Peter Pauzauskie, an assistant professor in MSE, leads a research team that has developed a fast, inexpensive method to make electrodes for supercapacitors, with applications in electric cars, wireless telecommunications and high-powered lasers. The team published a paper in the journal Nature Microsystems and Nanoengineering describing their supercapacitor electrode and their novel production method that starts with carbon-rich materials dried into a low-density matrix, or aerogel. This aerogel on its own can act as a crude electrode, but Pauzauskie’s team more than doubled its capacitance. "One gram of aerogel contains about as much surface area as one football field," said Pauzauskie.

Mon, 06/26/2017
Jihui Yang, the Kyocera Professor in MSE, will take on the position of Chair of the Department of Materials Science and Engineering, starting September 1, 2017. Jihui has provided leadership in the department as chair of the undergraduate committee, and brings experience in both academia and industry that will position the department to grow and excel in the coming years. More about Jihui Yang's appointment »
Wed, 06/21/2017 | UW Today

"If you want to interface electronics and biology, you need a material that effectively communicates across those two realms," says David Ginger, senior author of a paper published in Nature Materials. UW researchers directly measured a thin film made of a single type of conjugated polymer — a conducting plastic — as it interacted with ions (in biology) and electrons (technology). Variations in the polymer layout yielded rigid and non-rigid regions of the film, and these regions could accommodate electrons or ions — but not both equally.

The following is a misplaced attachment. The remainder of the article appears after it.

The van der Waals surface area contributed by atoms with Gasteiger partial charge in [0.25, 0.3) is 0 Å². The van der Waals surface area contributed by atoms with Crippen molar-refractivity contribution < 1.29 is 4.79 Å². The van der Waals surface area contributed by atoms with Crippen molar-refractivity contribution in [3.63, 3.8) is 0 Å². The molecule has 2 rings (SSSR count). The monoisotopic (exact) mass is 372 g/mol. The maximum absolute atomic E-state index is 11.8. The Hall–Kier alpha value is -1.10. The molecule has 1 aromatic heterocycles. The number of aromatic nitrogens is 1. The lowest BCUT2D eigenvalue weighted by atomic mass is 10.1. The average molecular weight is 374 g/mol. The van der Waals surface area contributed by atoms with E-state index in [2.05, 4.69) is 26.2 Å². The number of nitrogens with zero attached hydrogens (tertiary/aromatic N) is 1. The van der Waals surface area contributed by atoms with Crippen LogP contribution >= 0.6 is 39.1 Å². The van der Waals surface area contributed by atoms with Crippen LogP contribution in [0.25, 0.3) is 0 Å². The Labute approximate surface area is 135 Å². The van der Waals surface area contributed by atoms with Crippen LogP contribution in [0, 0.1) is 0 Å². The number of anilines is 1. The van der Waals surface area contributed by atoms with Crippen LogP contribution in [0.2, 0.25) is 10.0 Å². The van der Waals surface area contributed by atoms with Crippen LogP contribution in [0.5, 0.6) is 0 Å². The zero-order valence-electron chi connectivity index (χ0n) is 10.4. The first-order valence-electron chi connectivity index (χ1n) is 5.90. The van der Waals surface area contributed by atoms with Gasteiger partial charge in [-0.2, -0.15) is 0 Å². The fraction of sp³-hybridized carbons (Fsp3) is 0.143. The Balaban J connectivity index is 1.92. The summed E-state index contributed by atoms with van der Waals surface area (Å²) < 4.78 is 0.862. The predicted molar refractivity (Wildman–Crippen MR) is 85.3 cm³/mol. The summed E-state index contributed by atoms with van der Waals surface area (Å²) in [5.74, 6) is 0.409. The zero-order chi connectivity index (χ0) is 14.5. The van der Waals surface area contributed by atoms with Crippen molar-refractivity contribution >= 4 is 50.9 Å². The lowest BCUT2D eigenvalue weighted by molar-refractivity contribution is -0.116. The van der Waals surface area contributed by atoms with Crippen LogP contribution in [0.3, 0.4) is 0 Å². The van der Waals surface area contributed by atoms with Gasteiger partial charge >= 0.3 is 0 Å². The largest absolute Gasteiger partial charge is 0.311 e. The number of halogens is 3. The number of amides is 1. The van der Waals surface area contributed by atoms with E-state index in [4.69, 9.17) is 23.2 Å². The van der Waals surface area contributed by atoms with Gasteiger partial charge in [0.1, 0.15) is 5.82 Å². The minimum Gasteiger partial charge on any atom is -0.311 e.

MSE Associate Professor and co-author Christine Luscombe, along with her team at the UW’s Clean Energy and Molecular Engineering and Science institutes, made new poly(3-hexylthiophene) films that had different levels of rigidity based on variations in polymer arrangement to confirm that structural variations in the polymer were the cause of variations in electrochemical properties of the film.

Wed, 06/07/2017 | UW Today
A team led by Xiaodong Xu, a UW professor in MSE, and researchers at MIT has for the first time discovered magnetism in the 2-D world of monolayers, or materials that are formed by a single atomic layer. The findings, published June 8 in the journal Nature, demonstrate that magnetic properties can exist even in the 2-D realm — opening a world of potential applications. "What we have discovered here is an isolated 2-D material with intrinsic magnetism, and the magnetism in the system is highly robust," said Xu, also a member of the UW's Clean Energy Institute. "We envision that new information technologies may emerge based on these new 2-D magnets." Magnetic materials form the basis of technologies that include sensing and hard-disk data storage. According to Xu, "... an even greater opportunity can arise when you stack monolayers with different physical properties together. There, you can get even more exotic phenomena not seen in the monolayer alone or in the 3-D bulk crystal."